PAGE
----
Combination Chemotherapy With or Without Radiation Therapy in Treating Patients With Recurrent Head and Neck Cancer That Cannot Be Removed By Surgery
RATIONALE: Radiation therapy uses high-energy x-rays to kill tumor cells. Drugs used in chemotherapy work in different ways to stop the growth of tumor cells, either by killing the cells or by stopping them from dividing. Cisplatin and paclitaxel may make tumor cells more sensitive to radiation therapy. Giving more than one drug (combination chemotherapy) and giving them with radiation therapy may kill more tumor cells. It is not yet known whether giving radiation therapy together with combination chemotherapy is more effective than giving combination chemotherapy alone in treating head and neck cancer.
PURPOSE: This randomized phase III trial is studying radiation therapy and combination chemotherapy to see how well they work compared to combination chemotherapy alone in treating patients with recurrent head and neck cancer that cannot be removed by surgery.
|Head and Neck Cancer||Biological: filgrastim Drug: cisplatin Drug: docetaxel Drug: fluorouracil Drug: paclitaxel Radiation: radiation therapy||Phase 3|
|Study Design:||Allocation: Randomized
Intervention Model: Parallel Assignment
Masking: Open Label
Primary Purpose: Treatment
|Official Title:||A Phase III Trial for Locally Recurrent, Previously Irradiated Head and Neck Cancer: Concurrent Re-Irradiation and Chemotherapy Versus Chemotherapy Alone|
- Overall Survival [ Time Frame: Date of death or last follow-up ]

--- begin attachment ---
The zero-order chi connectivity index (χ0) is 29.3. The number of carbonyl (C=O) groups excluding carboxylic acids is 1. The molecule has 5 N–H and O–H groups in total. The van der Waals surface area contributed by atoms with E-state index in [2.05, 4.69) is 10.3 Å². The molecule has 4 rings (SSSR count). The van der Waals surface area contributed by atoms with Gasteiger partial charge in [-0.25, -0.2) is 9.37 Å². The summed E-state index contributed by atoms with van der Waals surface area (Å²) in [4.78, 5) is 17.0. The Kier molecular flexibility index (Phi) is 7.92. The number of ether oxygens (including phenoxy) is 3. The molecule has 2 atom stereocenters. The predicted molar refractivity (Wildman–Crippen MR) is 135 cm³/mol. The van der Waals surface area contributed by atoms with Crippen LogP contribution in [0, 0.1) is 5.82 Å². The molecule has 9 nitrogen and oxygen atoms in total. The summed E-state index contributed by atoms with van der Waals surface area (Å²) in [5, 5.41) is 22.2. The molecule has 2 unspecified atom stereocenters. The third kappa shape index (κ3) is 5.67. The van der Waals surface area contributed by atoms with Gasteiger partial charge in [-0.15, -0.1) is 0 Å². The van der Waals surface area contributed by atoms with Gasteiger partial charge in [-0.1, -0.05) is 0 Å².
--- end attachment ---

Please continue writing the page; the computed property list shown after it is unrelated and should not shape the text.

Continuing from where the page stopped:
|Study Start Date:||April 2005|
|Primary Completion Date:||February 2009 (Final data collection date for primary outcome measure)|
Radiotherapy and chemotherapy
|Biological: filgrastim Drug: cisplatin Drug: paclitaxel Radiation: radiation therapy|
|Drug: cisplatin Drug: docetaxel Drug: fluorouracil Drug: paclitaxel|
- Compare overall survival of patients with previously irradiated unresectable locally recurrent squamous cell carcinoma of the head and neck treated with radiotherapy, cisplatin, and paclitaxel vs cisplatin-based chemotherapy alone.
- Compare progression-free survival of patients treated with these regimens.
- Compare the toxicity of these regimens in these patients.
- Compare quality of life, functional/performance status, and quality-adjusted survival of patients treated with these regimens.
OUTLINE: This is a randomized, multicenter study. Patients are randomized to 1 of 2 treatment arms.
- Arm I: Patients undergo radiotherapy twice daily and receive paclitaxel IV over 1 hour and cisplatin IV over 30 minutes once daily on days 1-5, 15-19, 29-33, and 43-47. Patients also receive filgrastim (G-CSF) subcutaneously once daily on days 6-13, 20-27, 34-41, and 48-55.
Arm II: Patients receive 1 of the following cisplatin-based* regimens at the discretion of the treating physician:
- Regimen 1: Patients receive cisplatin* IV over 1-2 hours on day 1 and fluorouracil IV continuously over 96 hours on days 1-4.
- Regimen 2: Patients receive cisplatin* IV over 1-2 hours and paclitaxel IV over 3 hours on day 1.
- Regimen 3: Patients receive cisplatin* IV over 1-2 hours and docetaxel IV over 1 hour on day 1.
NOTE: *Carboplatin may be substituted for cisplatin in patients with creatinine clearance < 50 mL/min or in patients who experience grade 2 or 3 neurotoxicity.
For all regimens, treatment repeats every 21 days for at least 6 courses in the absence of disease progression or unacceptable toxicity. Patients achieving complete response (CR) receive 2 additional courses beyond documentation of CR.
Quality of life is assessed at baseline and then at 3, 6, 12, 24, and 36 months.
After completion of study treatment, patients are followed every 3 months for 2 years, every 6 months for 3 years, and then annually thereafter.
PROJECTED ACCRUAL: A total of 240 patients (120 per treatment arm) will be accrued for this study within 5½ years.
Please refer to this study by its ClinicalTrials.gov identifier: NCT00113399
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|Principal Investigator:||Stuart J. Wong, MD||Medical College of Wisconsin|